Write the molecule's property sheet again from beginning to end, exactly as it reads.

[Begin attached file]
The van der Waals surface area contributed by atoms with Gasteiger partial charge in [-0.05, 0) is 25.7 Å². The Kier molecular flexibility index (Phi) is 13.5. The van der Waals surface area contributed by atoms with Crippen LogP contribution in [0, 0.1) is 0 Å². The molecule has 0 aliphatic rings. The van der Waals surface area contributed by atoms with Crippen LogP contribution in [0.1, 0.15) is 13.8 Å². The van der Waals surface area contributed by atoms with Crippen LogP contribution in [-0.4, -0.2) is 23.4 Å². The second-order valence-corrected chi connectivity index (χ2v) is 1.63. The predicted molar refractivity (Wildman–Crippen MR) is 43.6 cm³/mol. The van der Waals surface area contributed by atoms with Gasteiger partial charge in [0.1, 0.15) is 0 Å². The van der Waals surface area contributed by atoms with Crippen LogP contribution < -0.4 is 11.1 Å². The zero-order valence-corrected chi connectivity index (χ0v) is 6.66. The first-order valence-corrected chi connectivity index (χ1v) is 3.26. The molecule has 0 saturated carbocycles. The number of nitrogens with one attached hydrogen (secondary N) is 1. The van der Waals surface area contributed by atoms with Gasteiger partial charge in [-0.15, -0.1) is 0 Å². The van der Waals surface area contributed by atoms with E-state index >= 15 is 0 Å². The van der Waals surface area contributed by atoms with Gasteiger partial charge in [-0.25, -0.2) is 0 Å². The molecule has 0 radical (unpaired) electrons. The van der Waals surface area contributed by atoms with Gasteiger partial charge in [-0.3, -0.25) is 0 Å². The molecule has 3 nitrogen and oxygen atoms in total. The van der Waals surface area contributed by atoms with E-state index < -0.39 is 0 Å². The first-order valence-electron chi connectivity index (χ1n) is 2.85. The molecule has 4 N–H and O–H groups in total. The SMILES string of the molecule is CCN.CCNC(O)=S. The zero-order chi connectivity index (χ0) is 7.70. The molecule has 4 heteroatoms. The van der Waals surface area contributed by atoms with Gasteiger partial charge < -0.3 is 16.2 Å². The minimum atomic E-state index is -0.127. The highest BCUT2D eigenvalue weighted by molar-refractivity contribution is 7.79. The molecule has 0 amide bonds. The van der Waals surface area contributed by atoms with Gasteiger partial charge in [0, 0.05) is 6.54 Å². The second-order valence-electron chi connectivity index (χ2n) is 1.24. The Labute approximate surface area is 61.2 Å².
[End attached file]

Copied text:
The van der Waals surface area contributed by atoms with Gasteiger partial charge in [-0.05, 0) is 25.7 Å². The Kier molecular flexibility index (Phi) is 13.5. The van der Waals surface area contributed by atoms with Crippen LogP contribution in [0, 0.1) is 0 Å². The molecule has 0 aliphatic rings. The van der Waals surface area contributed by atoms with Crippen LogP contribution in [0.1, 0.15) is 13.8 Å². The van der Waals surface area contributed by atoms with Crippen LogP contribution in [-0.4, -0.2) is 23.4 Å². The second-order valence-corrected chi connectivity index (χ2v) is 1.63. The predicted molar refractivity (Wildman–Crippen MR) is 43.6 cm³/mol. The van der Waals surface area contributed by atoms with Gasteiger partial charge in [0.1, 0.15) is 0 Å². The van der Waals surface area contributed by atoms with Crippen LogP contribution < -0.4 is 11.1 Å². The zero-order valence-corrected chi connectivity index (χ0v) is 6.66. The first-order valence-corrected chi connectivity index (χ1v) is 3.26. The molecule has 0 saturated carbocycles. The number of nitrogens with one attached hydrogen (secondary N) is 1. The van der Waals surface area contributed by atoms with Gasteiger partial charge in [-0.15, -0.1) is 0 Å². The van der Waals surface area contributed by atoms with E-state index >= 15 is 0 Å². The van der Waals surface area contributed by atoms with Gasteiger partial charge in [-0.25, -0.2) is 0 Å². The molecule has 0 radical (unpaired) electrons. The van der Waals surface area contributed by atoms with Gasteiger partial charge in [-0.3, -0.25) is 0 Å². The molecule has 3 nitrogen and oxygen atoms in total. The van der Waals surface area contributed by atoms with E-state index < -0.39 is 0 Å². The first-order valence-electron chi connectivity index (χ1n) is 2.85. The molecule has 4 N–H and O–H groups in total. The SMILES string of the molecule is CCN.CCNC(O)=S. The zero-order chi connectivity index (χ0) is 7.70. The molecule has 4 heteroatoms. The van der Waals surface area contributed by atoms with Gasteiger partial charge < -0.3 is 16.2 Å². The minimum atomic E-state index is -0.127. The highest BCUT2D eigenvalue weighted by molar-refractivity contribution is 7.79. The molecule has 0 amide bonds. The van der Waals surface area contributed by atoms with Gasteiger partial charge in [0, 0.05) is 6.54 Å². The second-order valence-electron chi connectivity index (χ2n) is 1.24. The Labute approximate surface area is 61.2 Å².